Hector And Achilles: The Expectable Hero Of Homer's The Iliad

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Hector and Achilles are demonstrations of how destructive war is on a personal level, and neither is an adequate hero of The Iliad. Although both figures have their moments acting as protagonist and antagonist of this epic poem, neither Hector nor Achilles finish their story with a satisfactory conclusion, leaving the audience questioning the legitimacy of their character. From the beginning of The Iliad, Achilles is seen only as a man with a grudge who refuses to help his fellow men, even when their lives depend on his actions. In fact, he only agrees to help when he himself is endangered, and only actually acts when his best friend is murdered in combat—due to Achilles’ inaction. Other than these few negative depictions, the Iliad does not …show more content…
Although he is on the enemy side, from Homer’s perspective, Hector is portrayed as one of the book’s most sympathetic characters, and Homer even provides a glimpse into his private life as he introduces Hector’s wife and son to the story. Unfortunately, Hector transforms into an ugly, bullheaded man with no regard for his comrades. This flaw is, in fact, what condemns his home, his soldiers, and his family.
This absence of a proper hero from The Iliad demonstrates Homer’s plausible view of war: that there are no heroes, only good men who make bad choices, and bad men who make worse ones. Interestingly, it is commonly accepted that Achilles is the hero of this poem and, in some ways, this may be true. The Greek perspective, in particular, would consider Achilles the great hero that brought victory for the Achaeans and the downfall for their enemy, the Trojans. Unfortunately for the Greeks, Achilles never displays proper heroic traits for properly heroic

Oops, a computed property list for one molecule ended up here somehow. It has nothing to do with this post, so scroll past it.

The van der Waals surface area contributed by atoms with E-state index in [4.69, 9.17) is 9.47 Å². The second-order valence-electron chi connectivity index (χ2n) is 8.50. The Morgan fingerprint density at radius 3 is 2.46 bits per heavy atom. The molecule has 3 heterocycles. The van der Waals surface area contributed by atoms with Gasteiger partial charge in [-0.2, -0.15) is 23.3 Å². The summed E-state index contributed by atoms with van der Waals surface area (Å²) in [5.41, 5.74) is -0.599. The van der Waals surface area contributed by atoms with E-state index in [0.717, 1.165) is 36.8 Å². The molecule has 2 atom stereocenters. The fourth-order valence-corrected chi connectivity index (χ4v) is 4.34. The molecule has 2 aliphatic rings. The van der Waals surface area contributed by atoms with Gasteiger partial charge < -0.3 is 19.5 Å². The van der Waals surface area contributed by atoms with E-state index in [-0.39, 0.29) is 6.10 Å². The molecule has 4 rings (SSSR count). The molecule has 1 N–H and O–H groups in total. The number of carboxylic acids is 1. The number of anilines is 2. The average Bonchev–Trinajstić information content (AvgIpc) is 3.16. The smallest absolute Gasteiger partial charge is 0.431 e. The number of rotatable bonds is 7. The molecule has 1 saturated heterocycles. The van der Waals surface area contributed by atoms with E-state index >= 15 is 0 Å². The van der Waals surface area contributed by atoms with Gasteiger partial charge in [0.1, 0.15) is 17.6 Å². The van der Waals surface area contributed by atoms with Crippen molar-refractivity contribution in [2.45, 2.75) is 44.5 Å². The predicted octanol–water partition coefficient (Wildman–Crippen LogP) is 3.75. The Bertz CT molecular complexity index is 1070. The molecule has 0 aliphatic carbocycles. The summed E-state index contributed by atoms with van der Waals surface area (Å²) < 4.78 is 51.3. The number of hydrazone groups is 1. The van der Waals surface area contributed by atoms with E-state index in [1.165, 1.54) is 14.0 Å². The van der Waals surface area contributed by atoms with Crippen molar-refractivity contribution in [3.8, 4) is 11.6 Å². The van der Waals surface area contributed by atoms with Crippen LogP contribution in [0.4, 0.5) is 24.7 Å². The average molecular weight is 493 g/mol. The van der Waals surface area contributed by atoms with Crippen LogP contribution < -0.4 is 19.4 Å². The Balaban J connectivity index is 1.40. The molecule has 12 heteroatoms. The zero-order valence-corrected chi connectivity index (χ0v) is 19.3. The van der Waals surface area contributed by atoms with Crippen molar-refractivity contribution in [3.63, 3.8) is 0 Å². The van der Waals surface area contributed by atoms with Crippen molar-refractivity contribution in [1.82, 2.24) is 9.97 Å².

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While this is arguably a reaction to grief over the death of Patroclus, it is a dishonorable outburst of emotion, unbefitting a hero. Some of the most repeatedly discussed characteristics of a proper hero include self-control, honorable, and wise; in the Iliad, though, Achilles displays none of these traits consistently. Hector, the most notable foil to Achilles, is not significantly better or worse as far as heroic qualities go. His worst offense to the title of hero is his complete disregard of advice or wise counsel. Rash and emotionally-driven, the decisions Hector makes end up costing his army the war. Anger flaring and arrogance brimming, Hector’s choices on the battlefield are a poor reflection of the man the audience is lead to believe he can be in the glimpses Homer provides of his home life. Although he performs better than Achilles when pressured to defend his people, his reckless behavior is detrimental to the potential success the people of Troy may have enjoyed and the city is burned shortly after Hector’s death. What is most disappointing about Hector is his complete failure in light of the family picture Homer paints him in. Seeing his wife and son interact with him makes his death even more tragic, but

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